Church: Trevin Wax discusses the phrase “personal relationship with Jesus” asks whether this phrase helps or hinders evangelism.

Culture: Peggy Noonan says that we live in an age of great wealth but of lousy manners. And I would tend to agree.

Homosexuality: Dr. Mohler’s most recent commentary is worth reading as he writes about the normalization of homosexuality and how this conflicts with man’s natural morality.

Du Jour: Lifehacker shares a good productivity tip, courtesy of Jerry Seinfeld.

November 06, 2006

Monday November 6, 2006

Humor?: Um, I don’t even know what to say about this.

Weird: An interesting story from Yahoo about a load of letters that ended up in the ocean: “Some of the letters are comical (a man asking God to let him win the lottery, twice), others are heartbreaking (a distraught teen asking forgiveness for an abortion, an unwed mother pleading with God to make the baby’s father marry her). The letters - about 300 in all, sent to a New Jersey minister - ended up dumped in the ocean, most of them unopened.”

Blogs: The Pyromaniac clears the record and offers some more of his bumper stickers for sale (if you’re into that kind of thing).

August 11, 2006

This evening’s session, the fifth general session of the conference, was primarily a time of singing and worship. I have attempted to capture an account of the evening’s events that those who have never attended a Sovereign Grace event may be able to understand how they worship.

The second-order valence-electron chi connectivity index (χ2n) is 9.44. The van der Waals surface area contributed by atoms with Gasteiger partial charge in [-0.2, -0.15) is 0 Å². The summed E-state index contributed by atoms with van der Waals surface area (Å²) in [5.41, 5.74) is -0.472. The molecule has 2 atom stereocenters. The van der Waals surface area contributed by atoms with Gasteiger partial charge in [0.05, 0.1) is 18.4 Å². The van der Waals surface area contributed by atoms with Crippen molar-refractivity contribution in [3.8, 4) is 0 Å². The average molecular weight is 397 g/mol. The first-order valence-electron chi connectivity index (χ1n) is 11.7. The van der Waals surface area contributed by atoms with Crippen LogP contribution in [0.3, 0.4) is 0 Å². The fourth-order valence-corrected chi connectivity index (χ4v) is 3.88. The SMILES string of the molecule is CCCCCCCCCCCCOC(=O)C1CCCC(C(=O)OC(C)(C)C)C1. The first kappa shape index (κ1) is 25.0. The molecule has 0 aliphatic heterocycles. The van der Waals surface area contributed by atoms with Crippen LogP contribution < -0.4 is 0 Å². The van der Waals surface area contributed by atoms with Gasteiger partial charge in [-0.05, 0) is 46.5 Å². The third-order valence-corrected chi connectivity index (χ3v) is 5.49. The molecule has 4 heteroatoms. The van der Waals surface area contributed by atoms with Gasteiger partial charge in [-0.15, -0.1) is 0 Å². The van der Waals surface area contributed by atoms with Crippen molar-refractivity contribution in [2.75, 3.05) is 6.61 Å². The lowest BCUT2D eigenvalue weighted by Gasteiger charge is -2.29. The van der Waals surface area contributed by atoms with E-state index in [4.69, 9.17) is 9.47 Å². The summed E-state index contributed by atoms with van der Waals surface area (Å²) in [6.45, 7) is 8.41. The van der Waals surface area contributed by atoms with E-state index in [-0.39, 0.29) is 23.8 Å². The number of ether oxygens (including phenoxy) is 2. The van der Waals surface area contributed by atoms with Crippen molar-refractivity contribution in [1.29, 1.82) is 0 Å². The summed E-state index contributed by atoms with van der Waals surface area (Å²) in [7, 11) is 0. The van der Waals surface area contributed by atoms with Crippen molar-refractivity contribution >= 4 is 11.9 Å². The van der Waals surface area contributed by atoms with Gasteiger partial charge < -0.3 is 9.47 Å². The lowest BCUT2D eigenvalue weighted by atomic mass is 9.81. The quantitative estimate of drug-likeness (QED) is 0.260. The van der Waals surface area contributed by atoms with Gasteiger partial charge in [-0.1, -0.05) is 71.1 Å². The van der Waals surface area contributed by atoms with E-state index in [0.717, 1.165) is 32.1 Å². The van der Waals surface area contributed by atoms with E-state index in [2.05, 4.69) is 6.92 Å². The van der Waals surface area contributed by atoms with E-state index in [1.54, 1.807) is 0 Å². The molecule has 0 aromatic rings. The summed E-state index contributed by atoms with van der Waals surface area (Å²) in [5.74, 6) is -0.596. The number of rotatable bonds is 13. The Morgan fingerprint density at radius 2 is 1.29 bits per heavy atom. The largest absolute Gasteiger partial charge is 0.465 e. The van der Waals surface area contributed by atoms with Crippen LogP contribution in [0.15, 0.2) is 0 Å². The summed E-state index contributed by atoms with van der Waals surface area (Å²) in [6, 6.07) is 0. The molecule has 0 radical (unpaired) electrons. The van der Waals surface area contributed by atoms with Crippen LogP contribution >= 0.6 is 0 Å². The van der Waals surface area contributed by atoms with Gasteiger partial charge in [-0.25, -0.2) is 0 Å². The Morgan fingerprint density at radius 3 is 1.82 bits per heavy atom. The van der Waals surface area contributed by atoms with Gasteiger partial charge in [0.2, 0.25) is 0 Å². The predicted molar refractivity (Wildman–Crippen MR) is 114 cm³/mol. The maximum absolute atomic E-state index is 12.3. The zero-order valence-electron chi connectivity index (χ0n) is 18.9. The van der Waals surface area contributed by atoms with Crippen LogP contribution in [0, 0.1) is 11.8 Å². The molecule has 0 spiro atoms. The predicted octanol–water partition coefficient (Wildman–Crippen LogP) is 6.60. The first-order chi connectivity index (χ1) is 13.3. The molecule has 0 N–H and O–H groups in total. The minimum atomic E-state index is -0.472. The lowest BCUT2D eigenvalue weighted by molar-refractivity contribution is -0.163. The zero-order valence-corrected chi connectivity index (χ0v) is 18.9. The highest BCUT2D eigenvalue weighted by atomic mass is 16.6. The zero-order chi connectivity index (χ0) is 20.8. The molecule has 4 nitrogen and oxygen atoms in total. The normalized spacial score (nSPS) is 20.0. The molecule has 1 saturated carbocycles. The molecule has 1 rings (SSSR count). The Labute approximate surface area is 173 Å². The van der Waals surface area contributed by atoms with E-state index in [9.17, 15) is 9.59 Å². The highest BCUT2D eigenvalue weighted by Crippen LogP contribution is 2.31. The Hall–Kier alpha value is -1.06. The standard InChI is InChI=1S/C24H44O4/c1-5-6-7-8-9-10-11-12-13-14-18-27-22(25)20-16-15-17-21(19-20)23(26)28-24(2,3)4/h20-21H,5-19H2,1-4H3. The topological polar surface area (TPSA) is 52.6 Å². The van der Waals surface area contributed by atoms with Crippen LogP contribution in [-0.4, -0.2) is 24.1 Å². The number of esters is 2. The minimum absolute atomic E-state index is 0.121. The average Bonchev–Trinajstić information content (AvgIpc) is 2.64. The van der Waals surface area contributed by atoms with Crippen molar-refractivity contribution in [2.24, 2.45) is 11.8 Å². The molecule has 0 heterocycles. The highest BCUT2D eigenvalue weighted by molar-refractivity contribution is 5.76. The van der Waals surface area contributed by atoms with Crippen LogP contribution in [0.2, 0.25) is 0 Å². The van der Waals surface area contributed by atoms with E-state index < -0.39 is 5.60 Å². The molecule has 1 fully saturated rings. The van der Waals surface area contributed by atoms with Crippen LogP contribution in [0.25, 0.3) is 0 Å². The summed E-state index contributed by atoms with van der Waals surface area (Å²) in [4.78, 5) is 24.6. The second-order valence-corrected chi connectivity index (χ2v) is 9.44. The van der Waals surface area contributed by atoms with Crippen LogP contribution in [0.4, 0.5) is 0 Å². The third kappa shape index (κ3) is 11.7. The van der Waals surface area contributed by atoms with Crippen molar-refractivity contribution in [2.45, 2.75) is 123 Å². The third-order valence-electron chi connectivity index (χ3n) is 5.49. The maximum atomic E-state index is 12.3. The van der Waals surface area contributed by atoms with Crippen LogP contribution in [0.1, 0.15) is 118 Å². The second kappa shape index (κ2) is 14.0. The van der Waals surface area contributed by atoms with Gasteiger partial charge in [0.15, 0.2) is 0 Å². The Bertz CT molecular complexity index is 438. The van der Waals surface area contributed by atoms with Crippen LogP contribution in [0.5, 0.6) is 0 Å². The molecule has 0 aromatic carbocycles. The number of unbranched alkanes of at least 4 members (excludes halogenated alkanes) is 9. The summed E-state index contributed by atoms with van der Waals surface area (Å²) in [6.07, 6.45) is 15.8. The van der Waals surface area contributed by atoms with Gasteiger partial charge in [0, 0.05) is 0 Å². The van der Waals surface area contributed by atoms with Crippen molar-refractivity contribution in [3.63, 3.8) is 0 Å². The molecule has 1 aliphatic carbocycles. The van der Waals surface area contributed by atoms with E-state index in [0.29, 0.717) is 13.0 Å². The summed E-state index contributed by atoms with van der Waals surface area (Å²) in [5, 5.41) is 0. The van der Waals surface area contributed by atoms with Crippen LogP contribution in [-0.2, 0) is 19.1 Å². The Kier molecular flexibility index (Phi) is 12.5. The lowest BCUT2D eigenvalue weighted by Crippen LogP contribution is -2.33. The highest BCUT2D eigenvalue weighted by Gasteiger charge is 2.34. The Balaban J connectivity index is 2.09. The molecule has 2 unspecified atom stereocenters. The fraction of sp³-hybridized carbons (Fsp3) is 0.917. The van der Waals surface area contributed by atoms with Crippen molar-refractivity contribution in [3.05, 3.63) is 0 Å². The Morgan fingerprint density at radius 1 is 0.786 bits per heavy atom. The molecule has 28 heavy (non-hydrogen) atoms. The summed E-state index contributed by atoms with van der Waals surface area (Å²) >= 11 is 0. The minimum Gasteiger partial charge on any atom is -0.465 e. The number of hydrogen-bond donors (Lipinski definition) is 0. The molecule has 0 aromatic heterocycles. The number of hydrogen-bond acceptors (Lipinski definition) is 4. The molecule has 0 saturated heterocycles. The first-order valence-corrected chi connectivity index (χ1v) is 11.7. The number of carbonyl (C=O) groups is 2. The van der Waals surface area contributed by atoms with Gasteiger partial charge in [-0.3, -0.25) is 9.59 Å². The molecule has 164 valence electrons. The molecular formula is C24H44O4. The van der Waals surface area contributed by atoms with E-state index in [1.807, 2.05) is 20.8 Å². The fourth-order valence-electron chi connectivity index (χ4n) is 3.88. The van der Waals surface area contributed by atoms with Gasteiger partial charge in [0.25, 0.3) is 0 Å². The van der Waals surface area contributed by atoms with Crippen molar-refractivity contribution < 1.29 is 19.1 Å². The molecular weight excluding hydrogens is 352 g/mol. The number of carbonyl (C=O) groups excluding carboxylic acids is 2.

The evening began with “Come Now Almighty King” and soon transitioned to a Valley of Vision video featuring the prayer “Spiritus Sanctus.”

Awe in God’s Presence:

We sang “Holy, Holy, Holy” a cappella and then listened to the reading of Isaiah 6:1-8 as a prelude to a time of repentance.

Acknowledge that Sin Cannot Exist in God’s Presence:

This was a time of repentance and confession, both corporate and personal. There was a time of silence where we searched our own hearts and asked God to reveal our sin to us. We then sang “The Precious Blood” and were led in prayer by Craig Cabaniss who thanked God for His mercy in Christ.

Gratefulness for Jesus, Our Access Into God’s Presence:

The vocalists read Hebrews 4:14-16, Ephesians 2:13-18 and Hebrews 10:19-22 which reminded us that we have access into God’s presence only through Jesus Christ. We followed these Scriptures with “I Come By The Blood” and “Jesus Thank You.” There was then a time of spontaneous group singing where Bob encouraged each person to sing his own song to the Lord. While I love to hear 1000 voices sing a single song to the Lord, it was equally stirring to hear 1000 voices sing 1000 songs to Him.

Prayer for God’s Active Presence in My Life:

Bob began this section by stating he had been led to sing a prophetic song for the women in the audience named Katie. He asked all the Katies presence to come to the front and he sang a song for them, the theme of which was to encourage them and to direct them to the Word as the source of God’s voice.